This post was originally published on www.lifeupandrunning.com.
One of the first things women around my age say about my running is some version of “Oh, I could never do that!” Unless there is a glaring reason why not, my response is, “Of course you can, if you want to!”
If you want to do something, never tell yourself you can’t.
I talk about running a lot, write about running, and read about running because I freaking love running. That much is obvious. What might be less obvious is why. I really only have two reasons. One is the endorphin rush. Honestly, a lot of times running is hard and kinda sucks. Sometimes it sucks hard. But if you stick with you might get blessed with a run where your legs are moving freely, your mind is clear, your breathing is comfortable, and you feel like you are flying. And if you’re lucky, it might even happen on race day. And these are the runs that I live for, the runs that keep me coming back. The runs that make me feel like I am whole-heartedly a runner.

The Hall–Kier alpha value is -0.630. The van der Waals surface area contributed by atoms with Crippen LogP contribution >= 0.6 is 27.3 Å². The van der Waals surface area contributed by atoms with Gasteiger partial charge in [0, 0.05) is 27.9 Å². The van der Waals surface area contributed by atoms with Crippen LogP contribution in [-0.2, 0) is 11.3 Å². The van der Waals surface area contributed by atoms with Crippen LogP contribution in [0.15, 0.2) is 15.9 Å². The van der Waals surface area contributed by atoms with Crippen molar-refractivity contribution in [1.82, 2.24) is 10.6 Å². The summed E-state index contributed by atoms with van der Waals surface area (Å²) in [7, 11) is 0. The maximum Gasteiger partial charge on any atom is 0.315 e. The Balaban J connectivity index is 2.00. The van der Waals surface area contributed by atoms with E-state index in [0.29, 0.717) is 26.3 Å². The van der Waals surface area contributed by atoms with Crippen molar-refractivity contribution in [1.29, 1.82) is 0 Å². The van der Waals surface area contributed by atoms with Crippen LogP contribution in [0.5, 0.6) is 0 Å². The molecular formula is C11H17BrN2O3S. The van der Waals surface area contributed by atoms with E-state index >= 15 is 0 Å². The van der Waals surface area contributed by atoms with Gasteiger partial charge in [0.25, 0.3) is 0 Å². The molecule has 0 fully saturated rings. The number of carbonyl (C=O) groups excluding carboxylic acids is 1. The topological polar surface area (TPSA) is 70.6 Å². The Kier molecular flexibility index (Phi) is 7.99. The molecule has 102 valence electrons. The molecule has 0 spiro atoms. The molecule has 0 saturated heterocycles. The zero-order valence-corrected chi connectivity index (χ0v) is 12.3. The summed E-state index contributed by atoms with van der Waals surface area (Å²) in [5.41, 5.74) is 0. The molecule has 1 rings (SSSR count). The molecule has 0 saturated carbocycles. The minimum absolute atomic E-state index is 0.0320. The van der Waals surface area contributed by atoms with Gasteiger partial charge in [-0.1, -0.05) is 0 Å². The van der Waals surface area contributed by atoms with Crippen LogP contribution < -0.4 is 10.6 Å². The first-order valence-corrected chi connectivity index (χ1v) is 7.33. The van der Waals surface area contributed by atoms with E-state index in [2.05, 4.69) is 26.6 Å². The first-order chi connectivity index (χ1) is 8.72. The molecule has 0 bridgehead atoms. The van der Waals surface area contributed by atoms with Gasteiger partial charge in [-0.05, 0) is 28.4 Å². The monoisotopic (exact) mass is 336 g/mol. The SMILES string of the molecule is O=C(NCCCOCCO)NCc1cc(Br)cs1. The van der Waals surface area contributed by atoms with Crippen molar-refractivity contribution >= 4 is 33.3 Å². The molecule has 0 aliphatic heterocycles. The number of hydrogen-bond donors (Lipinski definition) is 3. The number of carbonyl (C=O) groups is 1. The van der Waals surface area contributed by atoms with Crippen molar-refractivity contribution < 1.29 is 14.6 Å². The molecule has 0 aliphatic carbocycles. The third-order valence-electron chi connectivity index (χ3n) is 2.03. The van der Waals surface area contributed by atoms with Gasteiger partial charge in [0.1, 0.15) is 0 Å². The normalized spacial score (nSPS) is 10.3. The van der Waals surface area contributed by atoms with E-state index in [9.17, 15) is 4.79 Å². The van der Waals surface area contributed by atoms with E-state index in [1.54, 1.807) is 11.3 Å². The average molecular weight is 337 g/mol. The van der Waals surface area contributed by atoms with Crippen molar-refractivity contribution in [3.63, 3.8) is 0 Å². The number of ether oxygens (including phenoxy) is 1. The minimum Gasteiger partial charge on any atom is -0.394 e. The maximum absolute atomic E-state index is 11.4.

My journey with running started 6 years ago shortly after I moved to Maine for graduate school. Back then I was 100 lbs heavier, unhealthy, out of shape and struggling with loneliness, anxiety and depression. I reached the point in my life where I couldn’t take who I was anymore and I knew I needed to change. I always admired runners, but growing up I couldn’t even make it through the one-mile fitness test in school, so the thought of me running was a joke. In my quest to make a change I came across the couch to 5k training program and decided I had nothing to lose by trying it. I still remember lacing up a pair of cheap target sneakers and jumping on a treadmill that first day. I almost died running that first interval, but I did it!
I feel like I discuss motivation a lot on the podcast. Anyone who has been listening to the podcast lately can tell that I haven’t been running very much the past few months.
I can post a million motivating quotes and pictures, set up a training plan, and create goals for myself, but that isn’t actually motivation.
I think I just had an epiphany about my running. It seems so obvious to me now that I can’t believe it hadn’t occurred to me sooner. I think I am a much faster runner than I allow myself to be.